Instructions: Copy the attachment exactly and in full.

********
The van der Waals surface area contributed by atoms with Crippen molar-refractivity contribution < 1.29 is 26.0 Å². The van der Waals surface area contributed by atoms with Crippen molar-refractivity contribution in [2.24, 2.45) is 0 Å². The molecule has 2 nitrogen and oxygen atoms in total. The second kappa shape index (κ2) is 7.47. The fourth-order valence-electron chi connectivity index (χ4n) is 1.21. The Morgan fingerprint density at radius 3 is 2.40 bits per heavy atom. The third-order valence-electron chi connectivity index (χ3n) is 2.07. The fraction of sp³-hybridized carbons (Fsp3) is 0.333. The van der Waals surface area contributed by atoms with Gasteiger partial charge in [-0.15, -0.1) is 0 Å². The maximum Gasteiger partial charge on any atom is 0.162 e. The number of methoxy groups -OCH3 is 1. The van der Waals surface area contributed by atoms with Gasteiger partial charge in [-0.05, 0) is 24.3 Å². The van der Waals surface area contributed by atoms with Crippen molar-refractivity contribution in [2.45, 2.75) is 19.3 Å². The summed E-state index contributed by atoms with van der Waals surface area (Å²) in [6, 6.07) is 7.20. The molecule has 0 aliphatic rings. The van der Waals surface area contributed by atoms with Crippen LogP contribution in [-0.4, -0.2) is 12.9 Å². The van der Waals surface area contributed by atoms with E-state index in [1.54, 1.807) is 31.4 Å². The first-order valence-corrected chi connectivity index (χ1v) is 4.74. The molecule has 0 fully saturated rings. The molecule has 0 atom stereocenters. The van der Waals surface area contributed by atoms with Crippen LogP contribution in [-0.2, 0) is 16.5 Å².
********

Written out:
The van der Waals surface area contributed by atoms with Crippen molar-refractivity contribution < 1.29 is 26.0 Å². The van der Waals surface area contributed by atoms with Crippen molar-refractivity contribution in [2.24, 2.45) is 0 Å². The molecule has 2 nitrogen and oxygen atoms in total. The second kappa shape index (κ2) is 7.47. The fourth-order valence-electron chi connectivity index (χ4n) is 1.21. The Morgan fingerprint density at radius 3 is 2.40 bits per heavy atom. The third-order valence-electron chi connectivity index (χ3n) is 2.07. The fraction of sp³-hybridized carbons (Fsp3) is 0.333. The van der Waals surface area contributed by atoms with Gasteiger partial charge in [-0.15, -0.1) is 0 Å². The maximum Gasteiger partial charge on any atom is 0.162 e. The number of methoxy groups -OCH3 is 1. The van der Waals surface area contributed by atoms with Gasteiger partial charge in [-0.05, 0) is 24.3 Å². The van der Waals surface area contributed by atoms with Crippen molar-refractivity contribution in [2.45, 2.75) is 19.3 Å². The summed E-state index contributed by atoms with van der Waals surface area (Å²) in [6, 6.07) is 7.20. The molecule has 0 aliphatic rings. The van der Waals surface area contributed by atoms with Crippen LogP contribution in [-0.4, -0.2) is 12.9 Å². The van der Waals surface area contributed by atoms with E-state index in [1.54, 1.807) is 31.4 Å². The first-order valence-corrected chi connectivity index (χ1v) is 4.74. The molecule has 0 fully saturated rings. The molecule has 0 atom stereocenters. The van der Waals surface area contributed by atoms with Crippen LogP contribution in [-0.2, 0) is 16.5 Å².